Wednesday, November 5, 2014

The Power of the Garden

Those who contemplate the beauty of the earth find reserves of strength that will endure as long as life lasts.
~Rachel Carson

Gardens are places of refuge. Of inspiration. Of peace. Where dreams unfold. They are places where tears can be shed in safe privacy. They are places of solitude where one can be swept away to another world through a good book. Where restorative naps can be taken. They are places where one can simply be in the moment, not giving concern to past or future.

Gardeners are a people of hope. We sow the seed or plant the seedling fully expecting it to grow, bloom in some cases and always to thrive. Even those with a black thumb, you’ve met them…their gardens just seem to be more like plant cemeteries…even they surely didn’t expect the plant to die when they planted it or else they would be knowingly wasting their time. We plant with expectations for the garden’s future, our future and the good of its presence to come.

In my work this summer at the nursery I met so many people who came to make their part of the earth a better place; each with different reasons for wanting to garden.

Some came to create gardens of healing for themselves, either physical or emotional recovery. They gardened to keep their eyes on the good things to come, choosing not to focus on their current infirmities. More than one came following surgery, leaning on canes or using walkers, determined to plant, nurture and enjoy just as they’d always done before. Undeterred, even though their physical condition staunchly cried out “no”, still they came because they knew the healing that would take place in their minds, souls and bodies as they spent time in their garden.

Many elderly, now in wheelchairs, came having already spent decades creating gardens. With them came friends or relatives who would be doing the much of the work now, giving them the gift of their time, the benefit of their strength and the outcome of beauty and joy.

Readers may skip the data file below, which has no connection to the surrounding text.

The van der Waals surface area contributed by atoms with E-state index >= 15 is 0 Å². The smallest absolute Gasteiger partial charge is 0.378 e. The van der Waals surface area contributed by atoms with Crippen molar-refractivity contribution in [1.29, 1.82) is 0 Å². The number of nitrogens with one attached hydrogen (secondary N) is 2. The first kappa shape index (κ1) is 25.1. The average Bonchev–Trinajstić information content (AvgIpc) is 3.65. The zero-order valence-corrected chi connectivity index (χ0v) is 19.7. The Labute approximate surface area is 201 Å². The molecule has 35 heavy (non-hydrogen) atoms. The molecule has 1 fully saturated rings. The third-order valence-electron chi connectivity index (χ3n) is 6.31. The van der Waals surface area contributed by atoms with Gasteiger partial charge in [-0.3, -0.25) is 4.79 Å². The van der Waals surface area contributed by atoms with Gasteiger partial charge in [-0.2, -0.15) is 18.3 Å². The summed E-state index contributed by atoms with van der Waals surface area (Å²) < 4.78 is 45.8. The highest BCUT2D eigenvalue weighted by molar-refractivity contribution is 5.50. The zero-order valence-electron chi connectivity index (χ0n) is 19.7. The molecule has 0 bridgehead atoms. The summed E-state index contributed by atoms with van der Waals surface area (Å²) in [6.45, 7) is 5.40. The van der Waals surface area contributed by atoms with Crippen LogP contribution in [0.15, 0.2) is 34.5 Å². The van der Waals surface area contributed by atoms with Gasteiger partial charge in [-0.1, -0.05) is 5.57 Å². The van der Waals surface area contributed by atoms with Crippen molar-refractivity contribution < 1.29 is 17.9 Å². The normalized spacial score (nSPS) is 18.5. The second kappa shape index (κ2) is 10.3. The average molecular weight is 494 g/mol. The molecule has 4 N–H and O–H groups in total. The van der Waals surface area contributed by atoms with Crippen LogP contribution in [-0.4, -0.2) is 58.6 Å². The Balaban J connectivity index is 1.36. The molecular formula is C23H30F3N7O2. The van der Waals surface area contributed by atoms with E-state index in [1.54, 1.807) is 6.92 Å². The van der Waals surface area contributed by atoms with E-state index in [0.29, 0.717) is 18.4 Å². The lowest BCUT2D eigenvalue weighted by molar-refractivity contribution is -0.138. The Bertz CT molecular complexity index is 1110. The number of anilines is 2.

Some came to plant memory gardens for loved ones who had passed away. Many came to plant gardens for weddings planned just months ahead and one came to plant a faith garden in preparation for the wedding she prayed would one day take place for her daughter.

I coached people on what to use in bee friendly gardens, butterfly gardens, hummingbird gardens, songbird gardens, container gardens, water gardens, dry gardens, shade gardens, gardens for tranquility, moon gardens, gardens for aromatherapy and gardens for food.

A garden reflects the gardener. That which drives you, is often indicative of the kind of garden you eventually create. Whether it’s the theme of the garden; those who wish to feed hummingbirds or honey bees show their compassionate heart for the creature, or the color scheme you create; colors you are drawn to that gives you away. Do you love the hot colors, those that excite like the reds and oranges of the tropical gardens? Or did your garden end up full of the purples, blues and soft buttery yellows of tranquility like mine did. I didn’t plan it, I’m just drawn to plants with blooms of those colors. They are restful, and today they fill my garden.

Gardens everywhere provide well-being in one way or another, whether by therapy for the soul or nourishing food for the body.

Why do you garden?

In Bloom In My Garden Today: Agastache foeniculum (anise hyssop), Alyssum, Cyclamen hederifolium (fall),Daisy(white double,) Daphne caucasica, Echinacea, Eupatorium rugosum ‘chocolate’ (joe pye weed), Fuchsia, Heath (Erica carnea ‘springwood white’), Kirengeshoma palmata, Nepeta, Rose, old English ‘reine des violettes’, Salvia

Author's photo of the Japanese Garden at the Washington Arboretum